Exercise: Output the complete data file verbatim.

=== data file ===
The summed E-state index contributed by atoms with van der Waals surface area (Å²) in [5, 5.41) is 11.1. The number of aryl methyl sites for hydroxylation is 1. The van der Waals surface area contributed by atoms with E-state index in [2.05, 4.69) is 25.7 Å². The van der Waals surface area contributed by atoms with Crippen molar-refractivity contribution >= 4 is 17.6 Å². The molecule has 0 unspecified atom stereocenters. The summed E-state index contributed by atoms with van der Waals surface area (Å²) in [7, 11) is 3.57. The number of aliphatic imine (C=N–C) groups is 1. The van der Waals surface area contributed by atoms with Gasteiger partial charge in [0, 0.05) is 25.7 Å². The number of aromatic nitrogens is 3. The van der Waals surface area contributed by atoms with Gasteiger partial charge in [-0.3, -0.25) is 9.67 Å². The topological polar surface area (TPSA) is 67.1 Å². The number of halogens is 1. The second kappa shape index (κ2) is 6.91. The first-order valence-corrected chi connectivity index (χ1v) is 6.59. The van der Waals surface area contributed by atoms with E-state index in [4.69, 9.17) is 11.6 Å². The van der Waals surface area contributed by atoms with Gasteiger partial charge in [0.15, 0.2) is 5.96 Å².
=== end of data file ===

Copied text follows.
The summed E-state index contributed by atoms with van der Waals surface area (Å²) in [5, 5.41) is 11.1. The number of aryl methyl sites for hydroxylation is 1. The van der Waals surface area contributed by atoms with E-state index in [2.05, 4.69) is 25.7 Å². The van der Waals surface area contributed by atoms with Crippen molar-refractivity contribution >= 4 is 17.6 Å². The molecule has 0 unspecified atom stereocenters. The summed E-state index contributed by atoms with van der Waals surface area (Å²) in [7, 11) is 3.57. The number of aliphatic imine (C=N–C) groups is 1. The van der Waals surface area contributed by atoms with Gasteiger partial charge in [0, 0.05) is 25.7 Å². The number of aromatic nitrogens is 3. The van der Waals surface area contributed by atoms with Gasteiger partial charge in [-0.3, -0.25) is 9.67 Å². The topological polar surface area (TPSA) is 67.1 Å². The number of halogens is 1. The second kappa shape index (κ2) is 6.91. The first-order valence-corrected chi connectivity index (χ1v) is 6.59. The van der Waals surface area contributed by atoms with E-state index in [4.69, 9.17) is 11.6 Å². The van der Waals surface area contributed by atoms with Gasteiger partial charge in [0.15, 0.2) is 5.96 Å².